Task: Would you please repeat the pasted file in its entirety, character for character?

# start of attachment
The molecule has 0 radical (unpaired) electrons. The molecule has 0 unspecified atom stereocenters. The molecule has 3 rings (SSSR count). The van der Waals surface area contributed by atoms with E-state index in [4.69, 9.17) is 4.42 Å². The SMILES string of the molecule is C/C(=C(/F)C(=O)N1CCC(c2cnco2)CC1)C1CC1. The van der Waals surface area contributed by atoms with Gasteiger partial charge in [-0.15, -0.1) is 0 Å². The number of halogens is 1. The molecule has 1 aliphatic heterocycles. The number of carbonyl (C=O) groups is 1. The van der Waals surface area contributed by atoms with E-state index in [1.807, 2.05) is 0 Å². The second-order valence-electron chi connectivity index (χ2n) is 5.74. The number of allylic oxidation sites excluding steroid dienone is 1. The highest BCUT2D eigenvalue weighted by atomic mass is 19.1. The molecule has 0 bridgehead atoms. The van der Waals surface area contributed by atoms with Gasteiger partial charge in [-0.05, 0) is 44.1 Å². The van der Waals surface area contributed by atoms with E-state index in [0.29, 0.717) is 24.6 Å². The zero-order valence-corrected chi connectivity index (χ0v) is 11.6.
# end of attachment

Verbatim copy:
The molecule has 0 radical (unpaired) electrons. The molecule has 0 unspecified atom stereocenters. The molecule has 3 rings (SSSR count). The van der Waals surface area contributed by atoms with E-state index in [4.69, 9.17) is 4.42 Å². The SMILES string of the molecule is C/C(=C(/F)C(=O)N1CCC(c2cnco2)CC1)C1CC1. The van der Waals surface area contributed by atoms with Gasteiger partial charge in [-0.15, -0.1) is 0 Å². The number of halogens is 1. The molecule has 1 aliphatic heterocycles. The number of carbonyl (C=O) groups is 1. The van der Waals surface area contributed by atoms with E-state index in [1.807, 2.05) is 0 Å². The second-order valence-electron chi connectivity index (χ2n) is 5.74. The number of allylic oxidation sites excluding steroid dienone is 1. The highest BCUT2D eigenvalue weighted by atomic mass is 19.1. The molecule has 0 bridgehead atoms. The van der Waals surface area contributed by atoms with Gasteiger partial charge in [-0.05, 0) is 44.1 Å². The van der Waals surface area contributed by atoms with E-state index in [0.29, 0.717) is 24.6 Å². The zero-order valence-corrected chi connectivity index (χ0v) is 11.6.